Three Reasons Why Genesis Matters

The Bible is an uncomfortable, yet undeniable book. From beginning to end, what is revealed about God Himself, His creation, His dealings with mankind, and His plans for the future makes sinful human beings squirm.

For the unredeemed, separation from God drives them into hiding, like it did Adam and Eve in the Garden. Of course, we know that we can never truly hide from the all-knowing Creator. Adam and Eve could not. Cain could not. And the billion-plus humans on the earth at the time of the global Flood could not.

But for the redeemed, the Bible is a book of hope. It gives us assurance. It soothes us with God’s comfort. It enlightens us with God’s plans and purposes for now and into eternity. From the very first verse, God has revealed Himself in such a way as to cause us to lift our hearts in wonder and praise and thanksgiving.

So a renewed attempt to disparage the book of Genesis by “evangelical” scholars—seeking to replace special creation with Darwin’s theory of evolution—is forcing doubt upon Christians regarding the importance of the first book of the Bible. In the guise of scholarly study, these intellectual elitists push the notion that God was an evolutionist and that evolutionary interpretation of scientific evidence trumps God’s written record of creation. They declare that Adam and Eve were not real people, that the Fall in the Garden was symbolic, and that the Flood of Noah’s time was nothing more than a local splash of water in ancient Mesopotamia. These professors and preachers would have you believe that evolution and the Bible are wholly compatible, and that the random development of life by means of “natural selection” is a much better explanation than the Genesis record of creation.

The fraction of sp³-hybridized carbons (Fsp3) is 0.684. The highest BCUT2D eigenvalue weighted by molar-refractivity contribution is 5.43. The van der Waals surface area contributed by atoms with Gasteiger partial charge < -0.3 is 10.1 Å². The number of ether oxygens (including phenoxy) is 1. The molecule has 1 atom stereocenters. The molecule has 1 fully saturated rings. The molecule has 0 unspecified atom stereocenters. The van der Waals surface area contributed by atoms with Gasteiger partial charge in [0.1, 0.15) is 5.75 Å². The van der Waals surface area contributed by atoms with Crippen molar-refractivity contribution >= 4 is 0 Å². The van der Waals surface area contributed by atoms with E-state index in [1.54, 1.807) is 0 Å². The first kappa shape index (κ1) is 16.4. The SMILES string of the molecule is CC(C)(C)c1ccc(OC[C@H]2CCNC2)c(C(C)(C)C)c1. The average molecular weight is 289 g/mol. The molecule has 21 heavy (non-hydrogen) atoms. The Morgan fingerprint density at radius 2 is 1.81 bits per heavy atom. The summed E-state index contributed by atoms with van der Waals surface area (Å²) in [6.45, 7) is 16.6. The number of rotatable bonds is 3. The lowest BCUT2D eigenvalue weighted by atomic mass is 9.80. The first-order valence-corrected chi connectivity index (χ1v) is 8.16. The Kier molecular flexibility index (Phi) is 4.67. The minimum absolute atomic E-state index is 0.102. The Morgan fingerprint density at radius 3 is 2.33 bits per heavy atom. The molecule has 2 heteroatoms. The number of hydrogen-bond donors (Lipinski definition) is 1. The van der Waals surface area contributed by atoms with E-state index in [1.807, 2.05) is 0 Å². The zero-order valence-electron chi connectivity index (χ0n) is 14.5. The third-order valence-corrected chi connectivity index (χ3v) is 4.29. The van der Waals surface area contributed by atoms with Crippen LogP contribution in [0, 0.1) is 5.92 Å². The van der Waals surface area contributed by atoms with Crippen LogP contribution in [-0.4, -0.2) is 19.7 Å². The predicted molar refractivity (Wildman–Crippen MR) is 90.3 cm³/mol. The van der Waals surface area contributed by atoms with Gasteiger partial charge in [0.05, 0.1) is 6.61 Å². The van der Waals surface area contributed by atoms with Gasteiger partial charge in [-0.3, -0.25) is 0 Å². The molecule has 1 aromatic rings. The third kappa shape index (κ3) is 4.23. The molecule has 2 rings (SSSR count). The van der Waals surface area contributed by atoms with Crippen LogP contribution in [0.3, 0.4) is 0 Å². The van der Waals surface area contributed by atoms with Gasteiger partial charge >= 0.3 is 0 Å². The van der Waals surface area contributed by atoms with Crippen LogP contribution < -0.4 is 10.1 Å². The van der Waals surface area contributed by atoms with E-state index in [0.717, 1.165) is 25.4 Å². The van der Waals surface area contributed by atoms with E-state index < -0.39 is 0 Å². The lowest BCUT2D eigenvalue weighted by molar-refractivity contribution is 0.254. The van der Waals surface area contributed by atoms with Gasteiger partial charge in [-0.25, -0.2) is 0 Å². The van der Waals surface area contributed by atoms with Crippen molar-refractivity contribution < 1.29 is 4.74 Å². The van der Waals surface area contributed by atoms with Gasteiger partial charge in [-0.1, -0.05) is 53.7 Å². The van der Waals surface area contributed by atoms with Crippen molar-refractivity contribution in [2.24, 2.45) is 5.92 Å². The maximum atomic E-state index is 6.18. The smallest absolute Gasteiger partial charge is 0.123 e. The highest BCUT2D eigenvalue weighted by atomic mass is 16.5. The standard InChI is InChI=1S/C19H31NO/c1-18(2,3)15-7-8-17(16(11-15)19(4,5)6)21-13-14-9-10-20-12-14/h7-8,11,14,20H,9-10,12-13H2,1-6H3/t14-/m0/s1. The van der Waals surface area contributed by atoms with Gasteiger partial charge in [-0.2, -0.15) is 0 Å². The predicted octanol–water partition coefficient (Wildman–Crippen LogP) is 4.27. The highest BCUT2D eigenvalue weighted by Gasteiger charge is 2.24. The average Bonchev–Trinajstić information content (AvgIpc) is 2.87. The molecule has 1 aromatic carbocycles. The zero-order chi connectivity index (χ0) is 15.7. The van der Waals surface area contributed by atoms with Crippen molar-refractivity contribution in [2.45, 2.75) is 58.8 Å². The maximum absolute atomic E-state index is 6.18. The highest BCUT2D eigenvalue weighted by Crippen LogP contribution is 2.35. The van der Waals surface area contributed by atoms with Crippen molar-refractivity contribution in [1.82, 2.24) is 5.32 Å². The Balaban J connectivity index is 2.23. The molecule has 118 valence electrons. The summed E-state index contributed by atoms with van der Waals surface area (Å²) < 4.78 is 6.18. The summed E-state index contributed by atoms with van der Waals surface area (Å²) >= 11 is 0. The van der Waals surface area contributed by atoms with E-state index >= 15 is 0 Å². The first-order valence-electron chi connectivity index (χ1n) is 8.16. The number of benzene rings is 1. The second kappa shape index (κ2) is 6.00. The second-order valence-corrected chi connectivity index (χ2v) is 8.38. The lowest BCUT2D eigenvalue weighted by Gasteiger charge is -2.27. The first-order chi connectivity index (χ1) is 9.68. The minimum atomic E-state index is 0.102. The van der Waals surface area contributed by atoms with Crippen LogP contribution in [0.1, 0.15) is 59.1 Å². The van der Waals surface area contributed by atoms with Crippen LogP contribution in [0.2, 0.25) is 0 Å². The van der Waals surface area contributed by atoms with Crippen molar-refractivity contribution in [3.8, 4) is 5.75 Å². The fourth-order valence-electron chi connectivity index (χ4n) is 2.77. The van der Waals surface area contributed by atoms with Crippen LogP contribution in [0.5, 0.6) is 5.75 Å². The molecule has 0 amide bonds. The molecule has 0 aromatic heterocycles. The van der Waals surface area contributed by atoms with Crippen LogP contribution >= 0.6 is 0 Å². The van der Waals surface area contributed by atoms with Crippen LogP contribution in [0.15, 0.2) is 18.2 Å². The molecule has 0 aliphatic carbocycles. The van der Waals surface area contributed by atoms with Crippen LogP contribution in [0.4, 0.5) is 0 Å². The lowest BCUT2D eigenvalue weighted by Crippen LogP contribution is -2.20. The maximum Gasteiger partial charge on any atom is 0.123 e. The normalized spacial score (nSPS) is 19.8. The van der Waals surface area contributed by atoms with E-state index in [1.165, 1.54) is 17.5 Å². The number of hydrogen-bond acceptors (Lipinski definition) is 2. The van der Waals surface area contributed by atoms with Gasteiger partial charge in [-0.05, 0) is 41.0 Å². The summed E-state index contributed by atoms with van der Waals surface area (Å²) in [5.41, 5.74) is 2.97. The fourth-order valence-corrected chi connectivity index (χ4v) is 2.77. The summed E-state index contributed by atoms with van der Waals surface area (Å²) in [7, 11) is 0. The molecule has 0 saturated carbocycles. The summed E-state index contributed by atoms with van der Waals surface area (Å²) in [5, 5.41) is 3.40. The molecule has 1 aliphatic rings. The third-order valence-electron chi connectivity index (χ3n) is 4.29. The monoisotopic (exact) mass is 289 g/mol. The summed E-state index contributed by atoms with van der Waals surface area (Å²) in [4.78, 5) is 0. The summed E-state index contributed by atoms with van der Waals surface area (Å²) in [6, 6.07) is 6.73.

But if God didn’t mean what He said in Genesis, then why does Genesis matter at all?

Genesis matters because it is God’s inspired revelation.

The move today to push Genesis out of the realm of the historical in order to accommodate the opinion of evolution’s proponents strips the first book of the Bible—in all practical terms—of its sacred place in the canon of Scripture. Dr. R. Albert Mohler, president of Southern Baptist Theological Seminary, sums up the seriousness of the issue:

Theological disaster ensues when the book of nature (general revelation) is used to trump God’s special revelation, when science is placed over Scripture as authoritative and compelling. And that is the very heart of this discussion. While some would argue that the Scriptures are not in danger, the current conversation on this subject is leading down a path that will do irrevocable harm to our evangelical affirmation of the accuracy and authority of God’s Word.